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Stipple Quilting with Jan T
What Is Stipple Quilting?
Let renowned Australian quilt tutor, Jan T Urquhart Baillie, show you her best tips for getting great results when free machine quilting. It's not hard at all.
After you have done all the blocks, assembled them into a quilt top, the next stage in making a quilt is the quilting.
Free machine quilting is very sculptural, and makes a quilt truly beautiful.
Here's what you do:
Relax and then start …
What on Earth Does Stipple Mean?
Let's Ask the Thesaurus:
stipple: bespeckle, besprinkle, dapple, dot, fleck, freckle, mottle, pepper, speck, sprinkle
In fact, most of the referances for stipple either refer to blood spots, or spotty effects on skin (making a stippled effect), or they talk about the paint effect technique of using a flat topped brush to dab (stipple) paint on a wall or surface for a textured (stippled) or spattered, look.
Spatter Your Quilt?
Are You Mad?
Why would you want to spatter your beautiful quilt?
Well I wouldn't spatter it with paint, but I might want to 'spatter' the quilt with heavy stitchery to create beautiful texture on the surface.
Stipple quilting is a term that has been coined to describe a particular form of quilting.
Texturising the background areas with stitching is called "stippling".
Background infill stitching causes the background of a quilt to be flattened, making the design part raised.
The picture is the back of a quilt which I heavily machine quilted for a friend, Lorna. Notice the parts with no quilting? They are the embroidered areas on the front. I needed them to be raised, and so I didn't quilt them.
What Is Stippling On A Quilt?
Stippling on a quilt is any background infill stitchery that flattens the background area to emphasise the main design.
Quilt by hand or machine?
Stippling is Not Meander Stitch
That's too difficult
The quilt police will tell you that stippling looks like the diagram at right.
Actually, that's a traditional stitch called meander stitch. Similar in design to cornelli work used to embellish collars and epaulettes in the 1920s.
The stitch is supposed to be curved and not cross itself. No angles.
Meander stitch is too hard for a beginner.— Jan T Urquhart Baillie
Here's an Easier Stitch to Try
Garnet or Granite Stitch
Garnet stitch is much easier for you to learn. You will experience no frustration and many variations are possible.
- You can cross
- You can do points
- You can do big
- You can do small
How To Do the Stitching: The Mechanics
You will need:
- two pieces of A4 paper
- a pencil or pen
Take the pen or pencil in the fist of your working hand, and hold it on one sheet of the paper, at right angles to the paper, in the top right hand corner.
Draw the 'squiggles' of garnet stitch over the entire sheet of paper, without lifting the pen or pencil off the paper.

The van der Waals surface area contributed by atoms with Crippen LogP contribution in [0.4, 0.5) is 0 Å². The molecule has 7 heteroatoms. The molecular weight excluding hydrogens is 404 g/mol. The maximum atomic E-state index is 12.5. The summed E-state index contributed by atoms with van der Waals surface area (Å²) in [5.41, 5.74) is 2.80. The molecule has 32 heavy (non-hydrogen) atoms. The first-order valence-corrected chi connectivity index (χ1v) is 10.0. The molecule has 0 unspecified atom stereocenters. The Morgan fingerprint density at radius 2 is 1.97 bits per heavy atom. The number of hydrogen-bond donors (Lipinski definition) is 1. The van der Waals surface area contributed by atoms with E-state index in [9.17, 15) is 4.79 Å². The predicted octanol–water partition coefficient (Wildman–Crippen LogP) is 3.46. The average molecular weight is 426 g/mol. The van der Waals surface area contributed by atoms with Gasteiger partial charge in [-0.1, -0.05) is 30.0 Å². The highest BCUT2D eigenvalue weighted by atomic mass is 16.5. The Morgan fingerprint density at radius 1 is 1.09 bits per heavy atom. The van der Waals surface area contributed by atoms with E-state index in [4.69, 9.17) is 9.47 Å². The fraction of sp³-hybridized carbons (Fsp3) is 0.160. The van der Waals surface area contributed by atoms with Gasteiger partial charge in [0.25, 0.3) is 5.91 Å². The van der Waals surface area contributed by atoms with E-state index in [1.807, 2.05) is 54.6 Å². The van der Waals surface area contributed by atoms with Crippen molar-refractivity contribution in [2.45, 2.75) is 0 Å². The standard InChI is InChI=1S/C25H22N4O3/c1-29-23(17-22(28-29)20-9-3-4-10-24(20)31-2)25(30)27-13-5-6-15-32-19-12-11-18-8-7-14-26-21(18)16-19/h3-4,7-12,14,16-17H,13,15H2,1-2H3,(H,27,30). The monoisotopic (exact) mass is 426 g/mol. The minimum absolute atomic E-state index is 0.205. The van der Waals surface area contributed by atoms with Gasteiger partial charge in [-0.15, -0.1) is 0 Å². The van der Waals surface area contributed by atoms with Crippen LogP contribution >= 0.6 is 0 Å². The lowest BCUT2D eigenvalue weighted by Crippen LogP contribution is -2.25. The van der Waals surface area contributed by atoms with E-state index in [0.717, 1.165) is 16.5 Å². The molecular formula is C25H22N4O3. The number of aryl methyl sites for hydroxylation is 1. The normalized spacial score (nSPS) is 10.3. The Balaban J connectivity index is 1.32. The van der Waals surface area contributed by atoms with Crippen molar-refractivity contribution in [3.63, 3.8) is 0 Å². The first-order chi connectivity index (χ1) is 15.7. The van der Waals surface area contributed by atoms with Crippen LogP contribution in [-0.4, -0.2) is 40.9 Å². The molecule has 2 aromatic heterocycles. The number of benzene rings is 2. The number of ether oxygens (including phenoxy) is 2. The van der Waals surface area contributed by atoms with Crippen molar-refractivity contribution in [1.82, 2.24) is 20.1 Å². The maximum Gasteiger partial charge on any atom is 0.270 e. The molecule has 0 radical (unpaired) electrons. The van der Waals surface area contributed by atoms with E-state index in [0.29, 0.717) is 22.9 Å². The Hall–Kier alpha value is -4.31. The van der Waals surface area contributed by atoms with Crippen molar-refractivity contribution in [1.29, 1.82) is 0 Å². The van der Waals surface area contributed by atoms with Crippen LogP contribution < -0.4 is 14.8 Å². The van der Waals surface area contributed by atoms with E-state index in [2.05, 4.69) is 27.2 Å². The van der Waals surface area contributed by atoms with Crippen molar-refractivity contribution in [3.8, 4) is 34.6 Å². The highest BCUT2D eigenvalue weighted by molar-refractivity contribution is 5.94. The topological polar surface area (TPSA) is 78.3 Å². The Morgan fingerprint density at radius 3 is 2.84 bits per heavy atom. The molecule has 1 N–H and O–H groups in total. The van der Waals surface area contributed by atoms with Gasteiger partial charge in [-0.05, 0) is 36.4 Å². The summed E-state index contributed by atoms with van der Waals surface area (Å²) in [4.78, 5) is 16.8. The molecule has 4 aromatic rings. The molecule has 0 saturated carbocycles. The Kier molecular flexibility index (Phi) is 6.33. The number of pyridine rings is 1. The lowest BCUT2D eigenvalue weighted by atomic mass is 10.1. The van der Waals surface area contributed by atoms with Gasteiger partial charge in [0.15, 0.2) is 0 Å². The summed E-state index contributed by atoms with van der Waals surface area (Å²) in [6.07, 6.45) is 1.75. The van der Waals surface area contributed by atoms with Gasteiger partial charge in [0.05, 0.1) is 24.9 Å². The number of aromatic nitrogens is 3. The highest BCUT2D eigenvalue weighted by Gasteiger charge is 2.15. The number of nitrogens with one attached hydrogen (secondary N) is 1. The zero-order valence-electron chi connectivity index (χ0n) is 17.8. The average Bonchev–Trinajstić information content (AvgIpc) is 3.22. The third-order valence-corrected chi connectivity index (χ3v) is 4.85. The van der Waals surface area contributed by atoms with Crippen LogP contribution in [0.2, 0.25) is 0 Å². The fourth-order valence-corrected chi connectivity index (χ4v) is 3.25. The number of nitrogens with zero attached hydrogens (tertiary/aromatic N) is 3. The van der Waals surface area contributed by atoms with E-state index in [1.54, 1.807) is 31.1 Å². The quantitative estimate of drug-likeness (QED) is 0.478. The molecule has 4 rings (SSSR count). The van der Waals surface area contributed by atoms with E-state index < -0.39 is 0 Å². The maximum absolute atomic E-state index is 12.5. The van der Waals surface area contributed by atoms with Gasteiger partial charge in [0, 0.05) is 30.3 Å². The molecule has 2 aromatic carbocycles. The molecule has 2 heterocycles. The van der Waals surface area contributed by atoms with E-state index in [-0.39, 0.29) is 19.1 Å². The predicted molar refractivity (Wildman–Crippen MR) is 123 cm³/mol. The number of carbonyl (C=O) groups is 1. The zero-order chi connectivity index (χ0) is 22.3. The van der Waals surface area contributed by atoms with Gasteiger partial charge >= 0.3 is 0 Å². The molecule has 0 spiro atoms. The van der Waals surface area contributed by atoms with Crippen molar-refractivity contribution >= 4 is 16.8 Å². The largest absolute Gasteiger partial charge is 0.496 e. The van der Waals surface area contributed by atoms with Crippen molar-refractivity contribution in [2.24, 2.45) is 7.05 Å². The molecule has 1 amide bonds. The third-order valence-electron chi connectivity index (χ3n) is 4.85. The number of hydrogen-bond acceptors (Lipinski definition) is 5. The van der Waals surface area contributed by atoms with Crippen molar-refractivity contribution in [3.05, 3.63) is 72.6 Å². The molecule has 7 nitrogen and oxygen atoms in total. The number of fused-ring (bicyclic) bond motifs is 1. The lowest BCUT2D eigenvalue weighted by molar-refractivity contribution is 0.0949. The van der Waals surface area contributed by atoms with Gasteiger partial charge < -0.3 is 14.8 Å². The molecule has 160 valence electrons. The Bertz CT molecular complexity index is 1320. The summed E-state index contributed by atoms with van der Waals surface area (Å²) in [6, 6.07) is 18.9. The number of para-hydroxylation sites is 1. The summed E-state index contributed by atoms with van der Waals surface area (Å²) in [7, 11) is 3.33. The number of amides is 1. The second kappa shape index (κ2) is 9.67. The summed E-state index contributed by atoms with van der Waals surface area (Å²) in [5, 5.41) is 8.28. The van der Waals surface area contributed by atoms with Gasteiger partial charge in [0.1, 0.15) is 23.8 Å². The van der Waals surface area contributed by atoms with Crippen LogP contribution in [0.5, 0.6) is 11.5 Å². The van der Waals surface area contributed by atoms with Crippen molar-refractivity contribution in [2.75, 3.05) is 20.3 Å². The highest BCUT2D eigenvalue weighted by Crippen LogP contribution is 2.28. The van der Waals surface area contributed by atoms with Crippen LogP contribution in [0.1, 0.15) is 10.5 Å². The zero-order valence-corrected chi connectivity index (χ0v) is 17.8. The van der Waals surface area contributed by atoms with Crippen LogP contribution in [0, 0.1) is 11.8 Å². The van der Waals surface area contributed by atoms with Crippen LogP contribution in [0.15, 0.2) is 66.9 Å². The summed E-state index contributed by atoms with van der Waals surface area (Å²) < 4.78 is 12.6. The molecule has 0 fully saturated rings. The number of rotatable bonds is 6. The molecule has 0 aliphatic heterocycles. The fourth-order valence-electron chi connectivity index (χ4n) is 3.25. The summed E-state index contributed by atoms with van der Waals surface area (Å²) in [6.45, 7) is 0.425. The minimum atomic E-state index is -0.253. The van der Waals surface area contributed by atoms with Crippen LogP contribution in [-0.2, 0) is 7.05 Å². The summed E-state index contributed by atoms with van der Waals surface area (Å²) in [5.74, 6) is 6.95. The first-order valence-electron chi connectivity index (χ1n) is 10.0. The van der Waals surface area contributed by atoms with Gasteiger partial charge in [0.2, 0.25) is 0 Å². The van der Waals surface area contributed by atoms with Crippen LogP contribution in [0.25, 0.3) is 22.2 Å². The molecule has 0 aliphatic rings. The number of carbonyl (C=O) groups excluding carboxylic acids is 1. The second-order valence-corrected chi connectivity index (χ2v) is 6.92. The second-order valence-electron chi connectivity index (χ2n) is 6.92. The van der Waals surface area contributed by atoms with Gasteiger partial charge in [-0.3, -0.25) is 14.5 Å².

It is important to be flowing, not straight lines, and remember, you can cross the previous lines.
This is so you can get the pattern into your mind so it's instinctive when you are working on a quilt.
On the other sheet of paper, repeat Step 1.
This time, move the paper while keeping the pencil or pen still.
Hard isn't it?
This is completely the opposite of how you have drawn with a pen or pencil since you first learned!
Why did I ask you to do that?
Below are some pictures showing variations on garnet stitch
Once you get it, you can try all sorts of variations.
Here's the thing: The machine is the pencil,
and the quilt is the paper.
Now you know why it's hard to do at first.— Jan T Urquhart Baillie
A few ideas for stippling your next quiltClick thumbnail to view full-size
Practice makes perfect, well, nearly.
If at first...
you know the rest.— Jan T Urquhart Baillie
Doodling with the machine. Go on, try it!
Fun Stippling Pattern
After watching Grande Finale by Ricky Timms, which has so much information about machine quilting,
I have watched and watched and learned so much. Love this guy's approach, his sense of humour, but mostly his skill.
I began to sew what he calls Ricky Doodles. He does say that they are not something he invented, but an old pattern, so I can share it with you.
You follow the diagram at right, and I urge you to practise on paper first.
Doodling At Close Range
Detail of the front of Lorna's quilt - stippled feathers
The feathered heart quilting was inspired by the embroidered heart designs that Lorna had worked on her quilt top. If you look at the quilt picture at the top of the page, there are heart designs in the four corners of the centre.
4 Steps to Stipple Your Quilt
1. Prepare to machine quilt
2. Baste the layers together
3. Ditch stitch to stabilise the layers
4. Start to stipple!
© 2009 Jan T Urquhart Baillie